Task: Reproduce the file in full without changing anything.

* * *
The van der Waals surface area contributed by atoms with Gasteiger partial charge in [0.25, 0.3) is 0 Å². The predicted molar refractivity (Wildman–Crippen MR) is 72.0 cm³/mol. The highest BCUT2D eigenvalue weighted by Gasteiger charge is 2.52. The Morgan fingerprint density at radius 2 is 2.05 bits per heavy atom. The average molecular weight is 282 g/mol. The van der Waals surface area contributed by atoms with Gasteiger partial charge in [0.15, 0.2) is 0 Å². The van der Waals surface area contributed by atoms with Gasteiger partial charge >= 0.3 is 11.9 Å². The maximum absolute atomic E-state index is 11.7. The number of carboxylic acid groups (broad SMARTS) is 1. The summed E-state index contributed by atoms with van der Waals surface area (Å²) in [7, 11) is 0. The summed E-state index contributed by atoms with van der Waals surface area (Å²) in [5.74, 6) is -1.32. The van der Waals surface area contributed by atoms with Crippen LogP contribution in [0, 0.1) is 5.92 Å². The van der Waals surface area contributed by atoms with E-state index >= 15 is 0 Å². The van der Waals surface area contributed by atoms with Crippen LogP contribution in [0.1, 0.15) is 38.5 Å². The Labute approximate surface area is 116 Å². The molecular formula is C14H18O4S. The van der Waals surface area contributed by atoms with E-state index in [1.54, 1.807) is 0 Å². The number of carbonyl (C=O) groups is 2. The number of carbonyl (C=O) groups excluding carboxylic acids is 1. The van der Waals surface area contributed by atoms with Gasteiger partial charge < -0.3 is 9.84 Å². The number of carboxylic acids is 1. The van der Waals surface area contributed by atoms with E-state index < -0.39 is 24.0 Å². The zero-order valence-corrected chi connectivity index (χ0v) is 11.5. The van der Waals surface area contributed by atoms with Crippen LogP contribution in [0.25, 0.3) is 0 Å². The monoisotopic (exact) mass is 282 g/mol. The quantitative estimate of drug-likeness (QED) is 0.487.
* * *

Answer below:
The van der Waals surface area contributed by atoms with Gasteiger partial charge in [0.25, 0.3) is 0 Å². The predicted molar refractivity (Wildman–Crippen MR) is 72.0 cm³/mol. The highest BCUT2D eigenvalue weighted by Gasteiger charge is 2.52. The Morgan fingerprint density at radius 2 is 2.05 bits per heavy atom. The average molecular weight is 282 g/mol. The van der Waals surface area contributed by atoms with Gasteiger partial charge in [0.15, 0.2) is 0 Å². The van der Waals surface area contributed by atoms with Gasteiger partial charge >= 0.3 is 11.9 Å². The maximum absolute atomic E-state index is 11.7. The number of carboxylic acid groups (broad SMARTS) is 1. The summed E-state index contributed by atoms with van der Waals surface area (Å²) in [7, 11) is 0. The summed E-state index contributed by atoms with van der Waals surface area (Å²) in [5.74, 6) is -1.32. The van der Waals surface area contributed by atoms with Crippen LogP contribution in [0, 0.1) is 5.92 Å². The van der Waals surface area contributed by atoms with E-state index >= 15 is 0 Å². The van der Waals surface area contributed by atoms with Crippen LogP contribution in [0.1, 0.15) is 38.5 Å². The Labute approximate surface area is 116 Å². The molecular formula is C14H18O4S. The van der Waals surface area contributed by atoms with E-state index in [1.54, 1.807) is 0 Å². The number of carbonyl (C=O) groups is 2. The number of carbonyl (C=O) groups excluding carboxylic acids is 1. The van der Waals surface area contributed by atoms with Gasteiger partial charge < -0.3 is 9.84 Å². The number of carboxylic acids is 1. The van der Waals surface area contributed by atoms with E-state index < -0.39 is 24.0 Å². The zero-order valence-corrected chi connectivity index (χ0v) is 11.5. The van der Waals surface area contributed by atoms with Crippen LogP contribution in [0.25, 0.3) is 0 Å². The monoisotopic (exact) mass is 282 g/mol. The quantitative estimate of drug-likeness (QED) is 0.487.